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Image: Structure of histone H1 from Drosophila (Prediction from the AI program, AlphaFold).

Research sheds more light on the H1 protein, the ‘guardian’ of genome stability

Researchers from the Institute of Molecular Biology of Barcelona (IBMB-CSIC) describe the link between histone H1 and chromatin RNA and two proteins that transport and protect the RNA.  This finding will help to understand how gene expression is controlled and its implication in the development of cancerous processes. The work, published open acces in Cell Reports, involves the Centre for Genomic Regulation (CRG) and the Institute for Research in Biomedicine (IRB Barcelona).

Histones are proteins that regulate the organisation of DNA throughout the cell cycle. Their modifications determine the degree of the genetics’ material compression as well as how genes are expressed.

The histone H1 protein is considered the guardian of genome stability because it ensures that regions of the genome that should not be expressed are silenced. Seven years ago, a team from the Institute of Molecular Biology of Barcelona (IBMB-CSIC) discovered this regulatory role of H1 in heterochromatin, which is found in the cells’ nucleus. What they didn’t know at the time was how this regulatory mechanism developed.

Part of the answer to that is what they now reveal in a new scientific research, published in Cell Reports a few days ago, and led by Jordi Bernués and Fernando Azorín, both scientists at IBMB-CSIC, based in the Barcelona Science Park . The results show that histone H1 deletion leads to several effects on chromatin, including increased chromatin accessibility, an increase in chromatin RNA (cRNA) and the disappearance of two proteins, hrp36 and hrp48. Under normal conditions these proteins cover cRNA and prevent the formation of RNA:DNA hybrids (R-loops).

H1 maintains genome stability

Chromatin is the form DNA is packaged inside cells’ nucleus and consists of two parts: euchromatin (the one accessible and containing the genes that are normally expressed) and heterochromatin.

‘Heterochromatin,’ researchers explain, ‘is the most compacted part of the DNA, the least gene-rich and the most silenced and least accessible: in general, its genes are not expressed and are not expected to be expressed.’

As the same IBMB-CSIC team revealed in previous work, when they reduced in half the H1 content, heterochromatin triggered intense genomic damage as well as the expression of genes and retrotransposons (viral DNA sequences) that, under normal conditions, should not be expressed.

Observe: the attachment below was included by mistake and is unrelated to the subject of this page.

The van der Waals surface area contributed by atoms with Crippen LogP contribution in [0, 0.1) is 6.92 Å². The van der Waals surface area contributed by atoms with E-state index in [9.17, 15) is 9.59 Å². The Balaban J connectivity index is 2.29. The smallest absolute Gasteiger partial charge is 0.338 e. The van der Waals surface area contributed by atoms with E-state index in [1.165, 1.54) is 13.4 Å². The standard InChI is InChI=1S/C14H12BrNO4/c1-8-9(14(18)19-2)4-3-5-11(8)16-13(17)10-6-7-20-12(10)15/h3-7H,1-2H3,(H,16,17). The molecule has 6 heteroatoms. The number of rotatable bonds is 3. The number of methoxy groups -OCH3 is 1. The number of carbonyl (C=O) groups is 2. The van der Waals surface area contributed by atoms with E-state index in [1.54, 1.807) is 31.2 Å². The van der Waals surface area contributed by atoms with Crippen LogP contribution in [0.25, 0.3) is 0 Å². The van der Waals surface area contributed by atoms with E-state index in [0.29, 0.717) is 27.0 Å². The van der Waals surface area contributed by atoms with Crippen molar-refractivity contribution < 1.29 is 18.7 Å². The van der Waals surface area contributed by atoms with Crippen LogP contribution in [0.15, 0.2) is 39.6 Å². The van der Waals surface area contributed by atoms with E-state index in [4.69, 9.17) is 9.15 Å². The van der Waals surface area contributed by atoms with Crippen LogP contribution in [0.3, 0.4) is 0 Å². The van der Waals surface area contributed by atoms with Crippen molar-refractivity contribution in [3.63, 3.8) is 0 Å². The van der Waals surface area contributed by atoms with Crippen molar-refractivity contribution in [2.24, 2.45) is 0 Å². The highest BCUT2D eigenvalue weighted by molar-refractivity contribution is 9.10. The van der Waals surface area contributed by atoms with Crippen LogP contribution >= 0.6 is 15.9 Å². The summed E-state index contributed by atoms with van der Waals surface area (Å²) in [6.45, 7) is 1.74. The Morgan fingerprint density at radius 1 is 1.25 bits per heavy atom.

This led to genomic instability, and compromised the survival of the organism: Drosophila fly embryos with 50% of H1 in all their cells failed to survive. When H1 depletion occurred only in one organ (wings), malformations and general degeneration of the organ appeared.

As they observed then, DNA damage, genomic instability and cell death induced by the absence of H1 were directly related to the formation of RNA:DNA hybrids, called R-loops. These are structures that form when a newly synthesized RNA strand re-hybridizes to the template DNA strand, leaving the non-transcribed DNA strand loose and unhybridized. Although they occur naturally in cells under normal conditions, an excess of R-loops is very damaging

Two RNA-protecting proteins

Results now published in Cell Reports reveal that H1 deletion leads to an increase in chromatin accessibility, RNA polymerase II and transcription, as well as the disappearance of at least the two major proteins, hrp36 and hrp48, which under normal conditions cover chromatin RNA (cRNA).

Proteins hrp36 and hrp38, among others, are responsible for protecting and transporting the nascent RNA. Without them, RNA is exposed and accessible, which facilitates the formation of RNA:DNA hybrids, destabilises the heterochromatin structure and increases the expression of sequences that should not be expressed.

The finding could help understand the mechanisms involved in genomic instability and hyperrecombination in some types of cancer. In fact, it had been observed years ago that in some cancer cell lines there is a decrease in H1.

It will also help understand how gene expression is controlled, in this case, how H1 represses non-coding regions. As a matter of fact, there is a large portion of the DNA of eukaryotic living organisms, including humans, that does not encode for any gene: almost all of this non-coding DNA is in heterochromatin, the most compacted and gene-poor part but, paradoxically, highly conserved, and whose stability depends largely on histone H1.

The work, recently published open acces in Cell Reports, involves researchers from the Centre for Genomic Regulation (CRG) and the IRB Barcelona.

» Reference article: Paula Bujosa, Oscar Reina, Adrià Caballé, Anna Casas-Lamesa, Mònica Torras-Llort, Juan Pérez-Roldán, Ana Silvina Nacht, Guillermo P. Vicent, Jordi Bernués, and Fernando Azorín. Linker histone H1 regulates homeostasis of heterochromatin-associated cRNAs. Cell Reports 2024;43(5):114137. doi: 10.1016/j.celrep.2024.114137

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